He loved every one. "It was a bit, at the start, that those hits weren't expected so much from a centre. And I was one of the smaller lads. Being able to surprise people was always nice.
"That's why I enjoyed the stealing of the ball, because it wasn't typical of a centre. Myself and Darce [Gordon d'Arcy], it became our thing."
Myth 7: Great teams have to be great mates
O'Driscoll tells an amusing tale about a team-bonding exercise run by former Wales coach Mike Ruddock when he was in charge of Leinster.
Told they were heading off for a golf day, O'Driscoll and his team-mates were surprised to be dropped off with their clubs in the middle of the Wicklow Mountains. Rather than enjoying a few rounds and several scoops, they would spend the next 24 hours in the wilderness with a group of former soldiers, marching through the night in thin V-necked knitwear and sodden spikes.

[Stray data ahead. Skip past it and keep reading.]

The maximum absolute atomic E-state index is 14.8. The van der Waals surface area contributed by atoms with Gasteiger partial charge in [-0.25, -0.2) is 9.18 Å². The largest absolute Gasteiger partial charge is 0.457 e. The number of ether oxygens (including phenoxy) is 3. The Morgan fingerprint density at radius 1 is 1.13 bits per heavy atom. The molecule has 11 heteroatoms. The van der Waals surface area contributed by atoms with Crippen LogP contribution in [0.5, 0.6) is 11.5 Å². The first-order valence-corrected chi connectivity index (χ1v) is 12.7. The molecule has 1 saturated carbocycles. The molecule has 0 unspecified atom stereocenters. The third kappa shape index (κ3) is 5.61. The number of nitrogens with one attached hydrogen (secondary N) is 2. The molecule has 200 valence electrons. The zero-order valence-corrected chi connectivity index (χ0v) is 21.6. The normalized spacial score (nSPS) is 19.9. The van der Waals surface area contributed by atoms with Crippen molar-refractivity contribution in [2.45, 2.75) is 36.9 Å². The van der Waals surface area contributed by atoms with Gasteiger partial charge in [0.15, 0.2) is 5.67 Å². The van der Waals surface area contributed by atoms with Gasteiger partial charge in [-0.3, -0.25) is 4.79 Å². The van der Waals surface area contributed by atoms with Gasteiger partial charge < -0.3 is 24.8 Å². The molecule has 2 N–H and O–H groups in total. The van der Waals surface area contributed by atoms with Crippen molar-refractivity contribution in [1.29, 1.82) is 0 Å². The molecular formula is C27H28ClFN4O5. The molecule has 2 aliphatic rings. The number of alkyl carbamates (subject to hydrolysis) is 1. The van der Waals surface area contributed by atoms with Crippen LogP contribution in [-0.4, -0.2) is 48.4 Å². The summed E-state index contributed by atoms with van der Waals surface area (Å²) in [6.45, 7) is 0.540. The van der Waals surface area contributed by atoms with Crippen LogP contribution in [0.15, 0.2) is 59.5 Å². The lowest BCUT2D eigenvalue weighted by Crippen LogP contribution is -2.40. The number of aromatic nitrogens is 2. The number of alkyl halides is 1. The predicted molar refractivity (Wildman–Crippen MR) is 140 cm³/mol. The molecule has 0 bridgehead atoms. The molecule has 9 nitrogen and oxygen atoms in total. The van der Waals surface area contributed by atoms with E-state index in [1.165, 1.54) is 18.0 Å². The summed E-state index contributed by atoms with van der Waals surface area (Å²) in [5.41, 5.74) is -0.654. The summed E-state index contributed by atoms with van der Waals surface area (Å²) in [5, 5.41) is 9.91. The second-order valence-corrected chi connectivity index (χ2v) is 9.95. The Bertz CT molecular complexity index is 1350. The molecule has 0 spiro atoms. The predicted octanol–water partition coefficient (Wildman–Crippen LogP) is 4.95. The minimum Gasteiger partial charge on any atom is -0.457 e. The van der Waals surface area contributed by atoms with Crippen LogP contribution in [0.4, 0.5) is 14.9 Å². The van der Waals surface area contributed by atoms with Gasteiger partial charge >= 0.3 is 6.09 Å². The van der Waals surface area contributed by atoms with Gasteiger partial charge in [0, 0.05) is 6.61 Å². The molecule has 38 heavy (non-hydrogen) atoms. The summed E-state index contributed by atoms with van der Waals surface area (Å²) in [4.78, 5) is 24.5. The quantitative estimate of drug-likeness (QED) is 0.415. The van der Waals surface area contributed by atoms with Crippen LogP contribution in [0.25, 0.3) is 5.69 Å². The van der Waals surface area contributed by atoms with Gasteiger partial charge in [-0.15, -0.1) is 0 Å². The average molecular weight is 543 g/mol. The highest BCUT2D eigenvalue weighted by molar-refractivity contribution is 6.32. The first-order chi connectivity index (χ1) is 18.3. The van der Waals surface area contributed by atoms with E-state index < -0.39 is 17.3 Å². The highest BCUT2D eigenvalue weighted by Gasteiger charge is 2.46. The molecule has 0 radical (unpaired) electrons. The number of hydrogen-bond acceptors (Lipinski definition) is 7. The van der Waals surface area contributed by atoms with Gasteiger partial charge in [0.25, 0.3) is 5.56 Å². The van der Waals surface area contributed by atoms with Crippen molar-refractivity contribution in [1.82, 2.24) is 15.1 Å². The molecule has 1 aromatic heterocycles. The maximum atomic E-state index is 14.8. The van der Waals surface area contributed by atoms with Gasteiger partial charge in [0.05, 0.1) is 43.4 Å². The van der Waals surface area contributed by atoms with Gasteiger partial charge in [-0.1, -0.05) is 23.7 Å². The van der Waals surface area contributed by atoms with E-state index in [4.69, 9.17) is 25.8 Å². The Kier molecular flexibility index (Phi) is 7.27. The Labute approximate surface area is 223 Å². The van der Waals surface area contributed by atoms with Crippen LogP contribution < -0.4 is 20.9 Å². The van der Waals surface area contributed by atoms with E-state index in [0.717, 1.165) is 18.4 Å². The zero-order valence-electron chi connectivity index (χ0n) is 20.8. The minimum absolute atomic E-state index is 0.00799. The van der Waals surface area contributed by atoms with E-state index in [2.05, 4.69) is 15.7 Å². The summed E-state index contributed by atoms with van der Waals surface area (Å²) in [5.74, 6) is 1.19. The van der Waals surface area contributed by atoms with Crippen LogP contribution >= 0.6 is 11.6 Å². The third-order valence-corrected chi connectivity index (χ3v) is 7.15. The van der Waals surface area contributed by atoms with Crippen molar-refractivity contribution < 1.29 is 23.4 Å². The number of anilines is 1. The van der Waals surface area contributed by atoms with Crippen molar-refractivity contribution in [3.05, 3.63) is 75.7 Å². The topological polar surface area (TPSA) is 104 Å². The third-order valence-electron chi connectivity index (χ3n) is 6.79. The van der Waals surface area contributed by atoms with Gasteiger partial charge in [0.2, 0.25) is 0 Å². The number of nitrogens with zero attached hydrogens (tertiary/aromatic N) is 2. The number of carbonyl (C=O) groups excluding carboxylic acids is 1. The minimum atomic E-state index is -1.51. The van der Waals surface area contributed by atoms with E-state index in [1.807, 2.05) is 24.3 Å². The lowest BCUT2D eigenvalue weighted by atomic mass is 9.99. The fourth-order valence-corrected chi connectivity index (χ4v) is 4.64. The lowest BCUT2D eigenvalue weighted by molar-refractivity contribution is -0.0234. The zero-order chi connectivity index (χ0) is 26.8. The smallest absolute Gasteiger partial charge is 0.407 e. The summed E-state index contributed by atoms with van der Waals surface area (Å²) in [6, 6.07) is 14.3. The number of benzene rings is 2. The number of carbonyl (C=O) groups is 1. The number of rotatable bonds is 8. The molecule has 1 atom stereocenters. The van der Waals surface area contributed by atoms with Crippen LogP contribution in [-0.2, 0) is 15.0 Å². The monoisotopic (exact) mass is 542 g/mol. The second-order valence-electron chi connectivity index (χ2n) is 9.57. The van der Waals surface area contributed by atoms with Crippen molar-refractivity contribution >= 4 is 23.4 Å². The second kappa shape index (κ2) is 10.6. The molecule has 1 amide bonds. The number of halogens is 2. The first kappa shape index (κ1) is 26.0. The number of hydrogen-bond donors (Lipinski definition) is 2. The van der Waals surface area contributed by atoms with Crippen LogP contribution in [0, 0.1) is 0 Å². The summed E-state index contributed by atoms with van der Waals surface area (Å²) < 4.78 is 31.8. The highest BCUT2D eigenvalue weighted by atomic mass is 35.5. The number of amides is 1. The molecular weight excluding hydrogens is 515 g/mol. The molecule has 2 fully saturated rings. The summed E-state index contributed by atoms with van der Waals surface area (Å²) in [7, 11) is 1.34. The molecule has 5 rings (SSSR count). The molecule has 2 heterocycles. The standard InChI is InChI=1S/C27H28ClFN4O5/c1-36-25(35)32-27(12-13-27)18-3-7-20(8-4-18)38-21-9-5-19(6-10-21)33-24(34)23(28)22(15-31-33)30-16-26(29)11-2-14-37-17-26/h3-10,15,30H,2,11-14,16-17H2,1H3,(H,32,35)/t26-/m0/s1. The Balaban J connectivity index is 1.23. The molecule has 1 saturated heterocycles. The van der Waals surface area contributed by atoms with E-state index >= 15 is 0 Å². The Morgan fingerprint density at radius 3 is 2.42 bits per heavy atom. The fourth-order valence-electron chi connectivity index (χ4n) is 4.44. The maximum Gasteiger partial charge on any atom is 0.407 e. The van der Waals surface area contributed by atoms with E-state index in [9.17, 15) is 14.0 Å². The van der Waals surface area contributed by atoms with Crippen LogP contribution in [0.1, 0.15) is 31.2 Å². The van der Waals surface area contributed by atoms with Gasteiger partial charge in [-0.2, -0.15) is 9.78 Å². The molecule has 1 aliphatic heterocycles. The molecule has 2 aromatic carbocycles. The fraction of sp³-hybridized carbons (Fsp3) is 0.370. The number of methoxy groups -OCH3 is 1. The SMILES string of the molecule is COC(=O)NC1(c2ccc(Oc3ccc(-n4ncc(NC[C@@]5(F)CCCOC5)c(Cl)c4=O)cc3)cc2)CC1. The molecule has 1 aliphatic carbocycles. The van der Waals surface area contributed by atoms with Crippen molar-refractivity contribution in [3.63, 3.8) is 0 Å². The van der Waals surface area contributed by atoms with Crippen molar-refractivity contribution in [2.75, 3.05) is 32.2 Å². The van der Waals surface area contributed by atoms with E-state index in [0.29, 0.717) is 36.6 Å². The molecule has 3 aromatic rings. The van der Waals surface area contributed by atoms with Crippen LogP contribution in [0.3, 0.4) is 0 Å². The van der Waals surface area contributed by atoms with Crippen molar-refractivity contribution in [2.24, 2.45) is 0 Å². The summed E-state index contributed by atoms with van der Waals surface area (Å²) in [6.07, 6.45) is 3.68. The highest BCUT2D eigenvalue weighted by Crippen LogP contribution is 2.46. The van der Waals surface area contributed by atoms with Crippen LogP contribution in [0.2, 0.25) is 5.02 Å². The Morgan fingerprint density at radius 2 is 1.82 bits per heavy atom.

If that experience failed to turn Leinster from underachievers to kings of Europe, no-one should be surprised. But O'Driscoll believes the theory was flawed as much as the practical.
"[Leinster and Ireland fly-half] Johnny Sexton and I would often have shouting matches," says O'Driscoll.
"Were we all best of pals in the Grand Slam team of 2009? We were tight, but only as tight as international teams could be. Because you don't spend that much time together.
"We knocked on the door five or six times, coming second in the Six Nations. Beaten in the Grand Slam game in 2003. Should have won the title in 2007. But it's very hard to be best buds with lads you don't see that much of. And they're coming and going.
"The provincial side is where your real pals are. With Leinster, there was less of a split between first team and peripheral players in later years, and that helped us. Not the team bonding in Wicklow."
Myth 8: The size of modern players is killing the game
O'Driscoll, at 5ft 10in and 14 stone, began his Ireland career as a sizeable centre with power to match his pace. By the end he was almost an anachronism, dwarfed by 2013 Lions team-mates Jamie Roberts and Jonathan Davies.
A bad thing for those who play and watch the game? Maybe. Maybe not.
"I do think the game is going towards athletes becoming rugby players rather than rugby players becoming athletic. For the smaller guy that may be a bad thing, a bit.